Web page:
Dreaming can help some people get through incredibly difficult times. Tandalaya Taylor of Madison talks about how daydreaming helped her overcome a major health crisis and appreciate everyday life.
You want to know what I love?
I love travelling, great earrings, and purses. I mean, who wouldn’t love to shop every day, all day, with not a care or worry in the world? I envision myself walking through the airport with my favorite pair of black queen earrings, my cute matching cross body purse, taking a first class flight to the Bahamas.
I found myself doing that all too often. I had so much time on my hands. When I daydreamed, it started to affect my day job.
Once I was told to take my lunch, I got back to reality. What a long day of shopping and traveling in my mind! Now I deserve lunch for that.
Daydreaming was good to me until I had an unexpected visitor that would put my daydreaming into jeopardy.
I had been feeling horrible for a few months around the holidays 2015 into early spring 2016 — never knowing in my mind I’m nearing the end of my time.
I was so tired I almost couldn’t make it to the doctor appointment. I wasn’t motivated to go because I was tired of not getting an answer. I finally dragged myself to the doctor, got in my car, drove twenty minutes. Never planned in my mind that I would drive the doctor, but I would ride in the ambulance to the emergency room.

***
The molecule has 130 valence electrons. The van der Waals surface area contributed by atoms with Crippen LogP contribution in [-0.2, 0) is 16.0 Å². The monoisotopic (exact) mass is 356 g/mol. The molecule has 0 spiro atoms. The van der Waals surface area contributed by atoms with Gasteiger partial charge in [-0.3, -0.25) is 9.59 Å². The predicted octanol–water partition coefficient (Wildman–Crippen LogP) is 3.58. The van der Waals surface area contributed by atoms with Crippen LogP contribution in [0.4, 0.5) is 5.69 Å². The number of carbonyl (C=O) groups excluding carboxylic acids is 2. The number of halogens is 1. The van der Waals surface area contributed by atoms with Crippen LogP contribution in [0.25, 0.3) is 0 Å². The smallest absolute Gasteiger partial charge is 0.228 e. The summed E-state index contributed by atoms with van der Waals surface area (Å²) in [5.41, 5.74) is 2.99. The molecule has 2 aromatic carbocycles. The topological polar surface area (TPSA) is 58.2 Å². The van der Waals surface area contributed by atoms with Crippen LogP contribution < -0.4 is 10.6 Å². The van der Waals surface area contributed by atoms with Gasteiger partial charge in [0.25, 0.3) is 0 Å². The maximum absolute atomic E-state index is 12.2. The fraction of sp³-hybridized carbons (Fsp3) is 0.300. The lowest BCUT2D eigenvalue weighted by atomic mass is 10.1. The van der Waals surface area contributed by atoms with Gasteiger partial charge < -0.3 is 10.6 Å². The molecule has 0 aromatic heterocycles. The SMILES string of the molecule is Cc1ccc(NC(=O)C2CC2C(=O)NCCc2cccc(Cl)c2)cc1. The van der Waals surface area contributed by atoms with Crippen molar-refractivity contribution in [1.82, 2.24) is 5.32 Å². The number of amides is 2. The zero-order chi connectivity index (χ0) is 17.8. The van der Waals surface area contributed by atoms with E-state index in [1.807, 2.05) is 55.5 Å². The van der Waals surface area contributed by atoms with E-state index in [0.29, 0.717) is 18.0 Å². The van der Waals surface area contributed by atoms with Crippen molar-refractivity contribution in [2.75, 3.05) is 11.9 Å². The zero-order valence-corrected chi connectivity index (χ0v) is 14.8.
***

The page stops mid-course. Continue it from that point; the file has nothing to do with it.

It’s all a blur.
My appointment was 9 AM. Granted, I had two IV’s that were taking blood. I lost one IV trying to go to the bathroom. As blood dripped down my hand where the IV was, I was on the road to finding out what was wrong with me.
Eight hours later, one doctor came in and said, “You look good compared to what your body is going through. So we’re going to keep you overnight.” I suddenly had a sigh of relief. I asked, “Would I be able to get some food now?” He smiled and said, “Yes.” As life was about to choke full force, it turns out having food would be the start (and least) of my worries.
Another doctor came in and told me he ran every test he could possibly run. He said I had leukemia. I just looked at him like, “I know damn well he don’t think I know this doctor lingo.” What the hell was that supposed to mean?
He said it again, but this time he said, “You have cancer.”
I said, “I thought you said you would run every test possible and rule everything out.” He said he was sorry to tell me this.
Then I called my mom and said, “They think I have cancer.” Even though he was truly sure that’s what it was.
I called my mom because I wanted her to call him and tell him about his self. Don’t be telling her baby she got cancer. My mom was gonna tell him about himself and that’s all I was thinking. Like at one time, she told the school worker not to be talking down on her kid. Or like that one time she told our babysitter, “Don’t tell us we can’t eat our food.”